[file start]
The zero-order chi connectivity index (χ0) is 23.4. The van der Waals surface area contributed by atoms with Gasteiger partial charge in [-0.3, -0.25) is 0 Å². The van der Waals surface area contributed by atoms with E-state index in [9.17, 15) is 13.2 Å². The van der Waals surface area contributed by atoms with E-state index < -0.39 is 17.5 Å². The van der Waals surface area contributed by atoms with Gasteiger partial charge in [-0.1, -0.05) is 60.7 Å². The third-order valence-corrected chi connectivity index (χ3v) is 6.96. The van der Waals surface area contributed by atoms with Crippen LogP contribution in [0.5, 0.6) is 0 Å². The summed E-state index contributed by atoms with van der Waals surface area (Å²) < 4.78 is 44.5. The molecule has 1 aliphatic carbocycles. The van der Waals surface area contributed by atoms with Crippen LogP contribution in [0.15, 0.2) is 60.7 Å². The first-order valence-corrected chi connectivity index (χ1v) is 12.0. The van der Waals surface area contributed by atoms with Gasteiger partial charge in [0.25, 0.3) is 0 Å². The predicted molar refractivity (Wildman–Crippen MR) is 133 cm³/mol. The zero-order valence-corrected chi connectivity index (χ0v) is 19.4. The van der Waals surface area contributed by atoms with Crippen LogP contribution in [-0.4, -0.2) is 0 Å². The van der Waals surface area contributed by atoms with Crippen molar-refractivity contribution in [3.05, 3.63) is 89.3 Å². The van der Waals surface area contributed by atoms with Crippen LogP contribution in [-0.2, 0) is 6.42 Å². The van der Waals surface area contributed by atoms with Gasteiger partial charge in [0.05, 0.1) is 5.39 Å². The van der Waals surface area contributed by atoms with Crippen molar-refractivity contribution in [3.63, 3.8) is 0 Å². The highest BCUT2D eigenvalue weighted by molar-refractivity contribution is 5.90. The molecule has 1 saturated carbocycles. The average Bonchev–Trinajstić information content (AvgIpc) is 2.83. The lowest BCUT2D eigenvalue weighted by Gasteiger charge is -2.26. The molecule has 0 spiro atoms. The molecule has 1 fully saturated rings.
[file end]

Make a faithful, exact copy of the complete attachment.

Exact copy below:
The zero-order chi connectivity index (χ0) is 23.4. The van der Waals surface area contributed by atoms with Gasteiger partial charge in [-0.3, -0.25) is 0 Å². The van der Waals surface area contributed by atoms with E-state index in [9.17, 15) is 13.2 Å². The van der Waals surface area contributed by atoms with E-state index < -0.39 is 17.5 Å². The van der Waals surface area contributed by atoms with Gasteiger partial charge in [-0.1, -0.05) is 60.7 Å². The third-order valence-corrected chi connectivity index (χ3v) is 6.96. The van der Waals surface area contributed by atoms with Crippen LogP contribution in [0.5, 0.6) is 0 Å². The summed E-state index contributed by atoms with van der Waals surface area (Å²) < 4.78 is 44.5. The molecule has 1 aliphatic carbocycles. The van der Waals surface area contributed by atoms with Crippen LogP contribution in [0.15, 0.2) is 60.7 Å². The first-order valence-corrected chi connectivity index (χ1v) is 12.0. The van der Waals surface area contributed by atoms with Gasteiger partial charge in [0.25, 0.3) is 0 Å². The predicted molar refractivity (Wildman–Crippen MR) is 133 cm³/mol. The zero-order valence-corrected chi connectivity index (χ0v) is 19.4. The van der Waals surface area contributed by atoms with Crippen LogP contribution in [-0.4, -0.2) is 0 Å². The van der Waals surface area contributed by atoms with Crippen molar-refractivity contribution in [3.05, 3.63) is 89.3 Å². The van der Waals surface area contributed by atoms with Crippen LogP contribution in [-0.2, 0) is 6.42 Å². The van der Waals surface area contributed by atoms with Gasteiger partial charge in [0.05, 0.1) is 5.39 Å². The van der Waals surface area contributed by atoms with Crippen molar-refractivity contribution in [3.63, 3.8) is 0 Å². The highest BCUT2D eigenvalue weighted by molar-refractivity contribution is 5.90. The molecule has 1 saturated carbocycles. The average Bonchev–Trinajstić information content (AvgIpc) is 2.83. The lowest BCUT2D eigenvalue weighted by Gasteiger charge is -2.26. The molecule has 0 spiro atoms. The molecule has 1 fully saturated rings.